About Research CV Outreach Links


I am a Zwicky prize postdoctoral fellow at the Department of Physics, ETH Zurich.
Before this, I was a Benoziyo prize postdoctoral fellow at the Benoziyo Center for Astrophysics, Weizmann Institute of Science. I graduated my PhD studies at the Department of Astronomy and Astrophysics at Tel-Aviv University, where I worked with Prof. Hagai Netzer.

My research focuses on the formation and evolution of the most massive black holes in the universe, and how these processes are linked to the galaxies that host the black holes. The main theme of my work is the observed cosmic history of mass assembly onto these "Supermassive Black Holes", as probed by measurements of the basic properties of the Black Hole and of their host galaxies - such as masses, growth rates, and energy outputs, extending to early cosmic epochs. Other projects aim at improving our understanding of the physics of accretion onto supermassive black holes. All these efforts are pursued by using a wide variety of data - including large optical spectroscopic surveys, detailed near-IR spectroscopy, far-IR imaging and sub-millimeter interferometry - obtained with some of the most advanced telescopes and instruments available.

At the ETH Zurich I'm working closely with members of the "Observational Cosmology", the "Extragalactic Astrophysics", and the "Galaxy and Black Hole Astrophysics" research groups.

Besides research, I'm trying to stay active in scientific public outreach, through the
Tel-Aviv University Astronomy Club ("TAU Astroclub"). Activities include lectures by renowned scientists, sidewalk observations and "open days" in the Wise Observatory.

[ post-observing-run beer, Hawaii, Feb. 2014 ]

My full CV (pdf)
My publications on ADS or arXiv

Department of Physics,
ETH Zurich,
Wolfgang-Pauli-Strasse 27 / HIT J12.2,
Zurich CH-8093,

Phone: +41-44-6324213
Fax: +41-44-6331238

benny.trakhtenbrot @ phys.ethz.ch


  • The Evolving Relations Between Supermassive Black Holes and Their Host Galaxies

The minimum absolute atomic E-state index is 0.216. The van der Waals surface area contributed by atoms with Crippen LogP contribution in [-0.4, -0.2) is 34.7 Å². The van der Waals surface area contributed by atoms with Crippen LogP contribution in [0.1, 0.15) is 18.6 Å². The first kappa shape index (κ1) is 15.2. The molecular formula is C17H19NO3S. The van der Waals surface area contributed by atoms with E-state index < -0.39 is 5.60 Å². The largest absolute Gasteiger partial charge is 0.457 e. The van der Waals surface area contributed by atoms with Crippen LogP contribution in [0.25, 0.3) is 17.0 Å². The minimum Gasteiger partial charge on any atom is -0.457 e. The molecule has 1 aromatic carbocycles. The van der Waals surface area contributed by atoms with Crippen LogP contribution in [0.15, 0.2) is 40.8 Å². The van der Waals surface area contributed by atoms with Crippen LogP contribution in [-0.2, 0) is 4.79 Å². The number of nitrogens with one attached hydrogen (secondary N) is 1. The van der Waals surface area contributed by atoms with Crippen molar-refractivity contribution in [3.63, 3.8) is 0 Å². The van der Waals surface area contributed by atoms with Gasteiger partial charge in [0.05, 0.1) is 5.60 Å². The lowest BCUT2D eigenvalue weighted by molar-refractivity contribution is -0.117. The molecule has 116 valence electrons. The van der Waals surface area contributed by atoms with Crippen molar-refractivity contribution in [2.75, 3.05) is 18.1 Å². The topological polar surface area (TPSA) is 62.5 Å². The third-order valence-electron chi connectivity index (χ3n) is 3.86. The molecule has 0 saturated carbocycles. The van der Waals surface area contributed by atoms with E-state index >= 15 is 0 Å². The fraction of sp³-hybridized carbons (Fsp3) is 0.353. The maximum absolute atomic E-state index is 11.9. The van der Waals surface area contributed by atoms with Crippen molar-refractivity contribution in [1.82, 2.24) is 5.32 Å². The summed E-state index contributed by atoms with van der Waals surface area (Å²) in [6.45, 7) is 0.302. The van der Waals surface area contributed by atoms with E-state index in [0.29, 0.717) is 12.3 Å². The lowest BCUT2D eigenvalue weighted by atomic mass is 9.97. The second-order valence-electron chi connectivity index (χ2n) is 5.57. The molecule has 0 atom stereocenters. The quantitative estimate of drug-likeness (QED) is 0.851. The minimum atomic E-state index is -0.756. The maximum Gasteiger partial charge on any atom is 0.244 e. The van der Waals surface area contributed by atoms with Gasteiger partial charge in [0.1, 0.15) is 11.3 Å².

ALMA reveals the role of galaxy mergers for the fast growth of high-redshift SMBHs and host galaxies:

    Using the innovative Atacama Large Millimeter/submillimeter Array (ALMA), we identified interacting, star-forming galaxies accompaning half of the fast-growing z~4.8 SMBH hosts. The spectral data provided by ALMA indicate that these are "major mergers", but also suggest rotation-dominated gas kinematics in some systems (Trakhtenbrot et al. 2017a).

    An over-massive black hole in a typical star-forming galaxy, 2 billion years after the Big Bang:

    A Keck-based study of a z~3.3 X-ray selected AGN revealed a SMBH with a mass of one tenth of the normal, star-forming host galaxy (Trakhtenbrot et al., Science, 2015).

    Check out the associated press release!

    Extreme star formation in the host galaxies of the fast-growing SMBHs at z~4.8:

    A follow-up study of the z~4.8 sample of fast-growing black holes, with the Herschel Space Telescope detected very high star formation rates in ~25% of the sources, as well as a "stacked signal" in the remaining 75% (Mor et al. 2012, Netzer et al. 2014).

    The evolution of MBH/Mhost to z~2:

  • The evolving mass function of galaxies and the luminosity function of quasars are used to support a strong evolution of MBH/Mhost~(1+z)2 (Caplar, Lilly & Trakhtenbrot 2015).

  • A combination of the "SF sequence" in galaxies and the BH-host relations are used to suggest a strong evolution in MBH/Mhost (Trakhtenbrot & Netzer 2010).

  • The BAT AGN Spectroscopic Survey (BASS):
      A Complete Census of Supermassive Black Hole Activity in the Local Universe

    BASS is an international collaboration that aims to provide a complete census of the brightest and most powerful SMBHs in the local universe. BASS obtains emission line measurements, black hole masses, and high-quality X-ray observations for a large sample (~1000) of AGN, selected in the hard X-rays (>10 keV) with the BAT instrument on the Swift space observatory.